Remediation of petroleum-hydrocarbon contaminated groundwater by natural attenuation
Contamination of groundwater by petroleum-hydrocarbons is a widespread environmental problem. Because the petroleum-hydrocarbon resulted plumes could be quite diffuse and widespread, some more economic approaches are desirable for groundwater remediation to provide for long-term control of contaminated groundwater. Monitored natural attenuation (MNA) has been considered as a passive remedial approach to degrade and dissipate contaminants in groundwater. In this study, a full-scale and detailed natural bioremediation investigation was conducted at a petroleum-hydrocarbon spill site in Kaohsiung County, Taiwan. In this natural attenuation study, the following tasks were conducted: (1) groundwater analysis; (2) evaluation of the occurrence of natural attenuation, (3) calculation of biodegradation capacity and natural attenuation rate calculation, (4) evaluation of the percent loss of hydrocarbons due to biodegradation processes by BIOSCREEN model, and (5) application of BIOPLUME III model for the development of remedial strategies. Results show that benzene, toluene, ethylbenzene, and xylene isomers (BTEX) concentrations dropped to below detection limit (BDL) before they reached the downgradient monitor well located 280 m from the spill location. A first-order decay model was applied for the natural attenuation rate calculation. Results reveal that natural biodegradation process was the major cause of the BTEX reduction among the natural attenuation mechanisms. Results from the groundwater analyses indicate that mixed anaerobic biodegradation patterns occurred between the source and mid-plume area, and the aerobic biodegradation dominated the mid and downgradient area. Approximately 74% of the BTEX removal was due to intrinsic biodegradation processes. The calculated natural attenuation rates for BTEX, methyl tert-butyl ether (MTBE), and 1,2,4-trimethylbenzene (1,2,4-TMB) were 0.13, 0.06, and 0.19 1/day, respectively. Evidence for the occurrence of natural attenuation was the decreased contaminant mass flux through the plume cross-sections along the transport path. Evidences for the occurrence of natural BTEX biodegradation included the following: (1) depletion of dissolved oxygen (DO) within the plume; (2) production of biodegradation by-products [Fe(II), CO2, and methane] within the plume; and (3) decreased BTEX concentrations and BTEX as carbon to TOC ratio along the transport path. The calculated biodegradation capacity (45 mg/L) at this site is much higher than the detected concentrations of petroleum-hydrocarbons (1.5 mg/L) within the most contaminated area inside the plume. Thus, natural biodegradation should be able to remove the contaminants effectively. Results suggest that natural attenuation mechanisms can effectively contain the plume and cause the significant removal of petroleum hydrocarbons. Moreover, pump-and-treat and air sparging systems are also feasible technologies to remediate contaminated groundwater at this site.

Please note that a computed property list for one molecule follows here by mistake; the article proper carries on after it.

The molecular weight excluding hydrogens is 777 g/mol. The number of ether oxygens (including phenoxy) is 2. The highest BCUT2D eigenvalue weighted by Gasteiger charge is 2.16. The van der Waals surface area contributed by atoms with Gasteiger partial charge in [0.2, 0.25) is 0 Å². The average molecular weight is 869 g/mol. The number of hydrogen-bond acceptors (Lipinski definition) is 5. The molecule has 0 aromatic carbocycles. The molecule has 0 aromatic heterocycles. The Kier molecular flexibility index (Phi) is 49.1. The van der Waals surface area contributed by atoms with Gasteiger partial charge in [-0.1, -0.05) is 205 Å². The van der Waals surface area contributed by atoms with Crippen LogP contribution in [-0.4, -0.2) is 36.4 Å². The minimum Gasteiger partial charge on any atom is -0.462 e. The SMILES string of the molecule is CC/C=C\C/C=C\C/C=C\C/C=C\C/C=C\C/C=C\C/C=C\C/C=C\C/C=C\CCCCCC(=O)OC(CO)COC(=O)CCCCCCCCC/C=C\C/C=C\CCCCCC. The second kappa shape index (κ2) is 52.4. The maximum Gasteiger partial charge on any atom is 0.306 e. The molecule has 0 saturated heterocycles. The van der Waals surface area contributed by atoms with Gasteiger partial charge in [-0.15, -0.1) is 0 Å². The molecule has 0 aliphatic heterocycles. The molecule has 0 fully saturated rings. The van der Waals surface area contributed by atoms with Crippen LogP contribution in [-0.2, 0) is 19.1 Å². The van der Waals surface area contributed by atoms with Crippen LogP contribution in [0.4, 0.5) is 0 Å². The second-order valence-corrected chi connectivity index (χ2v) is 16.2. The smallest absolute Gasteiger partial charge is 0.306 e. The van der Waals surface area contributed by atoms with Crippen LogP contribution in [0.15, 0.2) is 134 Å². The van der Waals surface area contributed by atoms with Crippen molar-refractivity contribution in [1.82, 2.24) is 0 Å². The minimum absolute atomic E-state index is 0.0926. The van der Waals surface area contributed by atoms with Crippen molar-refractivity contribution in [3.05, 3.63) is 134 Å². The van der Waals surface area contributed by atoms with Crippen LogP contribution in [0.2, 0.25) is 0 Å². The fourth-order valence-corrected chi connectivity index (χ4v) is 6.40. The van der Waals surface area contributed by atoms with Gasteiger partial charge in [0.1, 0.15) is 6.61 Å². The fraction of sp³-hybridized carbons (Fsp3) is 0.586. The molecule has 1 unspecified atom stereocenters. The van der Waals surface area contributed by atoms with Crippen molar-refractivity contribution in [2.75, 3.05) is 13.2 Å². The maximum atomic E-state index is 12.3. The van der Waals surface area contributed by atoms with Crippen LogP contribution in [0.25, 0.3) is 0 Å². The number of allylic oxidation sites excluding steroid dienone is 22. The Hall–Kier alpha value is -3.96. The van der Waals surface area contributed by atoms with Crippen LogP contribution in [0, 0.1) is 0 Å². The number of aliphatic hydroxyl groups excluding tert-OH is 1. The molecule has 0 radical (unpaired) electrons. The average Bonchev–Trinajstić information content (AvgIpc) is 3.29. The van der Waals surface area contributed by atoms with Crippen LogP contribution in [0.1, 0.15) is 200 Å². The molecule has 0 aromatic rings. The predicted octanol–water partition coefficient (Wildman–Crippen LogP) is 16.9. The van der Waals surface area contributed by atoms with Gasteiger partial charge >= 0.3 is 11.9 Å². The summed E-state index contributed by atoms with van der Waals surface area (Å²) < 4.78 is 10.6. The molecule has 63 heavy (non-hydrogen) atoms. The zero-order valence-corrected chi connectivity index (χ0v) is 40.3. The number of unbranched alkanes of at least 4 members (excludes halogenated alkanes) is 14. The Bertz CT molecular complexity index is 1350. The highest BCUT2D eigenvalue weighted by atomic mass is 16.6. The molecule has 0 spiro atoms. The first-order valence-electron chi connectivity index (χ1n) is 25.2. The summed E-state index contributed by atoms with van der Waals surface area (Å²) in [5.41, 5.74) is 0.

Advisor:none; none; none; none; none
School:National Sun Yat-Sen University
School Location:China - Taiwan
Source Type:Master's Thesis
Keywords:mtbe bioscreen model natural attenuation bioplume iii 1¡a2¡a 4 tmb btex
Date of Publication:08/13/2004